A trademark typically lasts ten years, and you can renew it as needed. Like patents, trademarks are visible in the public domain. For example, in the UK on the Intellectual Property Office database.

Copyrights

Copyright applies to mediums of expression, like a piece of music, a photo, or a whitepaper. Although, it’s important to remember that copyright protects the expression of the idea rather than the idea itself.

Typically, copyright doesn’t apply to things like slogans and logos.

Copyright is secured automatically when a piece of work is created; unlike patents and trademarks, you don’t have to apply. However, if you do want to register your work so everyone is aware you created it, you can in certain countries. For example, in the US this is done through the US Copyright Office.

(Important note: if you do opt to register your copyright online, we recommend you only do this through the official government channels, as there are some scam websites that ask you for money.)

Copyright protection lasts for a set amount of time, which can vary from country to country. As a rule of thumb, copyright typically lasts for the life of the creator, plus fifty years.

Where is the best country to register your own digital startup?

Non-disclosure agreement (NDA)

An NDA is a legally binding contract that prevents the disclosure of confidential information. If someone signs the NDA and discloses information, you are in a position to sue them for breach of contract.

What’s more, a patent or trademark is always the best way to protect your intellectual property. However, an NDA can be helpful in the following scenarios:

  • While you wait for your patent or trademark application to be approved
  • You need to protect something intangible like a trade secret
  • You don’t want your IP to be known to the public
  • You want an extra degree of reassurance

Examples of famous intellectual property breaches

Apple and Microsoft

In 1988 Apple sued Microsoft, accusing the company of stealing its graphical user interface on Windows 2.0.

However, this is where things get interesting. Apple had previously agreed that Microsoft could use its design elements, but the legal team thought that this only covered the release of Windows 1.0.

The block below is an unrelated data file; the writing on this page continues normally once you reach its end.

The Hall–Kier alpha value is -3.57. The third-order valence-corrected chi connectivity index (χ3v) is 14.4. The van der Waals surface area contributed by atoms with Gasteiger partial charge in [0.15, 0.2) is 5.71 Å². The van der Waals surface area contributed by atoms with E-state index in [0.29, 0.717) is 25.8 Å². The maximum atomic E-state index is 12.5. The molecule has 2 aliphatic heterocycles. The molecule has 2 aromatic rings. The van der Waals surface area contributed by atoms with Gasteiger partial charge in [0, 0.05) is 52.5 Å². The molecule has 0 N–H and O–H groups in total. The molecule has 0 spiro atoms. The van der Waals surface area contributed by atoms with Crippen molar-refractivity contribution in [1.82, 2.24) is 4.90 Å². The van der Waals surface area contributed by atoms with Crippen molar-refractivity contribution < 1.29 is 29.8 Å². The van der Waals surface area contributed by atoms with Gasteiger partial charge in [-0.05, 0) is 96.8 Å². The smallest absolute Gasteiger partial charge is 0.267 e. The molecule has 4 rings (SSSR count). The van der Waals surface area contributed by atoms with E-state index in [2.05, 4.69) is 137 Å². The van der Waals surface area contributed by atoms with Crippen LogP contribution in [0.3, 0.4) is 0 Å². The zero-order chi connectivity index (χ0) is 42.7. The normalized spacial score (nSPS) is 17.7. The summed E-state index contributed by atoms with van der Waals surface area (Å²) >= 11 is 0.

So when Microsoft continued to use the elements in the next version of Windows, Apple filed a lawsuit. Unsurprisingly, the judge ruled in favor of Microsoft.

(The moral of this story is always to check that your IP documentation is watertight!)

Uber and Waymo

In 2015, Uber was sued by Waymo, a self-driving car company owned by Google’s parent company, Alphabet.

Waymo claimed that Uber had hired a former employee who had stolen thousands of confidential documents and brought them to Uber.

The case was settled out of court, with Waymo receiving 0.3% of Uber’s equity as part of the deal.

Apple,Samsung, and Google

In 2010, Apple took Samsung to court, claiming it had breached Apple’s IP over its smartphone design. As Samsung used Android, an operating system developed by Google, Google had to get involved in the case too.

The case went back and forth multiple times, with Samsung countersuing Apple, claiming Apple had stolen Samsung’s IP. The court initially ruled in Apple’s favor, but Samsung appealed the decision twice and ended up winning the case six years after the lawsuit was originally filed!

What to do if you think someone has breached your intellectual property

If you believe someone has infringed your intellectual property, your mind may go straight to taking legal action. However, it’s important to remember that legal action is expensive and can potentially take years to resolve — case in point, Apple vs Samsung. There is also the risk that the defendant may countersue if they think they have a valid case or appeal a decision against them.